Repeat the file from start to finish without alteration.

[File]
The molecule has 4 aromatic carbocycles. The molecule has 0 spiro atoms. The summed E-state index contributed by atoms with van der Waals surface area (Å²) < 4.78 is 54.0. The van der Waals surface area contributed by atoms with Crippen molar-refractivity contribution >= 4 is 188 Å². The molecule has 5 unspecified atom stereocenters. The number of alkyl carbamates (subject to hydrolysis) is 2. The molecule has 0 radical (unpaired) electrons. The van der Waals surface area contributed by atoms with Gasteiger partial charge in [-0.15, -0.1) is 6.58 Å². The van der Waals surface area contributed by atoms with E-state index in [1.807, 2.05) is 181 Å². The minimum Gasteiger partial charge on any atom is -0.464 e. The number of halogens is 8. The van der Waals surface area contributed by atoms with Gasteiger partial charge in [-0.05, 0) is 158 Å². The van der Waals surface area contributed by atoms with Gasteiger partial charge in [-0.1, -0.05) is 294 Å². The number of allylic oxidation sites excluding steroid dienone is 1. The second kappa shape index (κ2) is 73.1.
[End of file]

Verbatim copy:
The molecule has 4 aromatic carbocycles. The molecule has 0 spiro atoms. The summed E-state index contributed by atoms with van der Waals surface area (Å²) < 4.78 is 54.0. The van der Waals surface area contributed by atoms with Crippen molar-refractivity contribution >= 4 is 188 Å². The molecule has 5 unspecified atom stereocenters. The number of alkyl carbamates (subject to hydrolysis) is 2. The molecule has 0 radical (unpaired) electrons. The van der Waals surface area contributed by atoms with Gasteiger partial charge in [-0.15, -0.1) is 6.58 Å². The van der Waals surface area contributed by atoms with E-state index in [1.807, 2.05) is 181 Å². The minimum Gasteiger partial charge on any atom is -0.464 e. The number of halogens is 8. The van der Waals surface area contributed by atoms with Gasteiger partial charge in [-0.05, 0) is 158 Å². The van der Waals surface area contributed by atoms with Gasteiger partial charge in [-0.1, -0.05) is 294 Å². The number of allylic oxidation sites excluding steroid dienone is 1. The second kappa shape index (κ2) is 73.1.